He noted that Scotland’s declining results coincided with changes to the PISA methodology, including the move to computer-based tests, which he said leads to the question of whether their results are “being driven by a genuine change, or a change of method (or a mix of both).”

    The National Foundation of Educational Research (NFER) administers the PISA tests in the UK. A spokesperson said PISA “provides a snapshot of performance”.

    “The scores are affected by the cumulative impact of a wide range of educational and other factors, and so provides one useful measure of the health of an education system—but one which should be considered alongside a range of other evidence.”

    NFER added that there is evidence the move to being computer-based in 2015 may have negatively affected science scores, but said the downward trend has continued since then in many countries including Scotland, which “suggests a decline in performance”—but added Scotland’s decline between 2015 and 2018 “was not statistically significant”.”

    Liked by 3 people

  2. Look again at some of the PISA performance by Scottish school students.

    “Scottish pupils are among the most likely in the developed world to understand and appreciate the perspective of others, demonstrate some of the most positive attitudes towards immigrants, and score highly on a test that assesses the ability to evaluate information and analyse multiple perspectives.

    Students from 27 countries and economies, including Scotland, took part in Pisa’s 2018 assessment of global competence, which included a test focusing on three areas: the ability to evaluate information, formulate arguments and explain issues and situations; to identify and analyse multiple perspectives; and to evaluate actions and consequences.

    Scottish students’ mean score on the global competence cognitive test was 534. Only two countries scored more highly – Canada (554) and Singapore (576). (Hong Kong also scored more highly, achieving a mean of 542.)”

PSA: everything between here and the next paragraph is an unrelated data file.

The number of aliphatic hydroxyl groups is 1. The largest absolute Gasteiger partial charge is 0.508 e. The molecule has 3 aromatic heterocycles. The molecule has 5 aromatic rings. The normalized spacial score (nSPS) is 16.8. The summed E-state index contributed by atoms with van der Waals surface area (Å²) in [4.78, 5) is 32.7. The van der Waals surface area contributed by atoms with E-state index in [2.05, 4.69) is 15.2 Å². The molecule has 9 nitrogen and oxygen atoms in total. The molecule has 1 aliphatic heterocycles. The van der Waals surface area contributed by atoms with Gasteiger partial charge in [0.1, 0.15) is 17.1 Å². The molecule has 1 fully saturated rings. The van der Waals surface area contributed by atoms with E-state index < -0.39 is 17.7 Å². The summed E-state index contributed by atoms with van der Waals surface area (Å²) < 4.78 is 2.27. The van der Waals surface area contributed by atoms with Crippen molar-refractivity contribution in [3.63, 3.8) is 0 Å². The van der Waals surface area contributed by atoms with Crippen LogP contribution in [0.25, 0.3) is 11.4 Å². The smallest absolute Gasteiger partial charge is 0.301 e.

Perhaps many of these young people will go on to vote for an independent Scotland.

    Liked by 3 people

  3. I heard Professor Paterson on a BBC Radio 4 discussion programme earlier in the week. Presented by Amil Rajin, it was entitled ‘Rethink Fairness: Education’. ( )

    At c. 26 minutes in Paterson contributed this to a UK-wide audience listening to a panel of educational ‘experts’. In the context of cross-UK comparisons, he was asked by Rajan if there is anything in the Scottish educational system that is working well or making it more fairer, anything to be learned from it.

    Paterson replies (in terms): “It is difficult to think of a single thing ..”. He then goes on to talk about Scotland having “an equality of mediocrity”.

    All the development effort; all the committed staff; all the pupil achievements; all the positive research findings of his peers etc. – simply, disdainfully set aside.

    Liked by 4 people

  4. Paterson and his pal Chris deerin work for the herald and a company called “reform Scotland” and business with links to the Conservative party and annabel goldie .
    All in it together these people doing their worst for Scotland’s future but we are on to them.
    You see, before the internet , you just never got to know what they truly stand for and who their aides are but now their unionist badge can’t be hidden.

    Liked by 1 person

  5. Education is the responsibility of some academics who keep criticising it. They are the management responsible.

    Countries like South Korea hothouse through selection. Private education. A high percentage leave school before 16. The PISA tests only test a small proportion of the population. Not inclusive. Or the majority.